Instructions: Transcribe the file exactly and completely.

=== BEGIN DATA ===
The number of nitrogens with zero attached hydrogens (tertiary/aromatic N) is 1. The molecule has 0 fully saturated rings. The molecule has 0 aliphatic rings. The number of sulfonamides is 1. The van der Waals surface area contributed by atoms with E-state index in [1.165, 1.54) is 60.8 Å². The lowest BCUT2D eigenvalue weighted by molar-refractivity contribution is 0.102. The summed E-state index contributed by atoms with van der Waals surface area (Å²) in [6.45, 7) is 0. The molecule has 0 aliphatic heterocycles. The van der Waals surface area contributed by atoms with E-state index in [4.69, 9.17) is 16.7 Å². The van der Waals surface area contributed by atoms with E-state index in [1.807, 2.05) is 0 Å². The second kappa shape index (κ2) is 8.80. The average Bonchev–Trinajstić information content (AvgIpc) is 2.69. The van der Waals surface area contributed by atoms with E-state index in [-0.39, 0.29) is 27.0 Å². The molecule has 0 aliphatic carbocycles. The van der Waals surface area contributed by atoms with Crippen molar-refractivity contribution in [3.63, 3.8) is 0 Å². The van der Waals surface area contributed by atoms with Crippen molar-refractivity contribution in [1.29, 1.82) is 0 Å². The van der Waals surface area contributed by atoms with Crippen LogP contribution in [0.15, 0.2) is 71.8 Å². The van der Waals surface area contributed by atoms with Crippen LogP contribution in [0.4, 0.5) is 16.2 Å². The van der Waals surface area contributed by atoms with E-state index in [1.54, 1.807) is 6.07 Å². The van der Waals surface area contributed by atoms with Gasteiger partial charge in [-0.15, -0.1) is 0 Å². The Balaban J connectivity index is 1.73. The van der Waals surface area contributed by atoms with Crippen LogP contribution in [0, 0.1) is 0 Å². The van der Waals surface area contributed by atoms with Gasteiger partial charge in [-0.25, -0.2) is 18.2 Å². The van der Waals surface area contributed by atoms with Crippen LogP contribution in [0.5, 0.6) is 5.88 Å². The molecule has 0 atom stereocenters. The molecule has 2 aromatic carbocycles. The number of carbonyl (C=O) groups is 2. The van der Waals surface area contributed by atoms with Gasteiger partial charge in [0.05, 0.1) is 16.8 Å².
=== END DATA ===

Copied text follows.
The number of nitrogens with zero attached hydrogens (tertiary/aromatic N) is 1. The molecule has 0 fully saturated rings. The molecule has 0 aliphatic rings. The number of sulfonamides is 1. The van der Waals surface area contributed by atoms with E-state index in [1.165, 1.54) is 60.8 Å². The lowest BCUT2D eigenvalue weighted by molar-refractivity contribution is 0.102. The summed E-state index contributed by atoms with van der Waals surface area (Å²) in [6.45, 7) is 0. The molecule has 0 aliphatic heterocycles. The van der Waals surface area contributed by atoms with E-state index in [4.69, 9.17) is 16.7 Å². The van der Waals surface area contributed by atoms with E-state index in [1.807, 2.05) is 0 Å². The second kappa shape index (κ2) is 8.80. The average Bonchev–Trinajstić information content (AvgIpc) is 2.69. The van der Waals surface area contributed by atoms with E-state index in [-0.39, 0.29) is 27.0 Å². The molecule has 0 aliphatic carbocycles. The van der Waals surface area contributed by atoms with Crippen molar-refractivity contribution in [3.63, 3.8) is 0 Å². The van der Waals surface area contributed by atoms with Crippen molar-refractivity contribution in [1.29, 1.82) is 0 Å². The van der Waals surface area contributed by atoms with Crippen LogP contribution in [0.15, 0.2) is 71.8 Å². The van der Waals surface area contributed by atoms with Crippen LogP contribution in [0.4, 0.5) is 16.2 Å². The van der Waals surface area contributed by atoms with E-state index in [1.54, 1.807) is 6.07 Å². The van der Waals surface area contributed by atoms with Gasteiger partial charge in [-0.15, -0.1) is 0 Å². The Balaban J connectivity index is 1.73. The van der Waals surface area contributed by atoms with Crippen LogP contribution in [0, 0.1) is 0 Å². The van der Waals surface area contributed by atoms with Gasteiger partial charge in [-0.25, -0.2) is 18.2 Å². The van der Waals surface area contributed by atoms with Crippen LogP contribution in [0.5, 0.6) is 5.88 Å². The molecule has 0 atom stereocenters. The molecule has 2 aromatic carbocycles. The number of carbonyl (C=O) groups is 2. The van der Waals surface area contributed by atoms with Gasteiger partial charge in [0.05, 0.1) is 16.8 Å².